• anticipating the request of the notified body to provide a standing invitation to visit the critical subcontractors and/or crucial suppliers at any time (leaving the date of visit and date of signature open (to be filled-in by the notified body) in case such subcontractors or suppliers would be located in countries requiring a visa;
  • obliging the critical subcontractors and/or crucial suppliers to continuously inform the manufacturer (who in turn will inform the notified bodies) on the period when devices falling under the notified bodies certificates will not be manufactured;
  • determining the financial implications of unannounced audits (e.g., the cost of the device/components supplied for the assessment of the device/components, the cost of the security arrangements, etc.);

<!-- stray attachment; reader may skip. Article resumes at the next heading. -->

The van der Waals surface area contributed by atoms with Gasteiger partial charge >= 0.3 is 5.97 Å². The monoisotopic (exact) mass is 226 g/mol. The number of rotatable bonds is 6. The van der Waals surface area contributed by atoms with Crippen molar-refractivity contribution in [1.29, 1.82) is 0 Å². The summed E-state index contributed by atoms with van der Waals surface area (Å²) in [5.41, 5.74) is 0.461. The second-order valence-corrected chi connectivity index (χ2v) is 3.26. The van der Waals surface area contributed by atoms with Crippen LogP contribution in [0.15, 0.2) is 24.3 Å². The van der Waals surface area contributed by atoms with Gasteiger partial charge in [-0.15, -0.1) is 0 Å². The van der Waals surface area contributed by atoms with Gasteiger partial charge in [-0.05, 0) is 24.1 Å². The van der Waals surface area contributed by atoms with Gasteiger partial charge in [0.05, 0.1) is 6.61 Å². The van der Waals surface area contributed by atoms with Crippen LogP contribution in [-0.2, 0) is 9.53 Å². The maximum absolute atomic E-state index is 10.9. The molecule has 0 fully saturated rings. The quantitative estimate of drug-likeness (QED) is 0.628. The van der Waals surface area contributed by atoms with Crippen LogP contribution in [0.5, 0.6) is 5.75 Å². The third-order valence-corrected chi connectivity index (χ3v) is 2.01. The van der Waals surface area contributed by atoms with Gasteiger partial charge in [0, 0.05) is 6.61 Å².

• determining the consequences of a negative result of unannounced audits; and
  • imposing to subcontractors and suppliers to provide similar provisions in agreements concluded with own subcontractors and suppliers and this throughout the entire production/supply chain.

These principles are, of course, merely guidelines. Agreements are drafted according to the particular circumstances of each case and additional or other provisions might have to be considered in view of those circumstances.


1 Commission Implementing Regulation (EU) No 920/2013 of September 24, 2013 on the designation and the supervision of notified bodies under Council Directive 90/42/EEC on active implantable medical devices and Council Directive 93/42/EEC on medical devices (O.J. 25.9.2013, L 253/8); and Commission Recommendation of September 24, 2013 on the audits and assessments performed by notified bodies in the field of medical devices (2013/473/EU) (O.J. 25.9.2013, L 253/27).

For more information, please contact the professional(s) listed below, or your regular Crowell & Moring contact.

Eric Montens
Senior Counsel – Brussels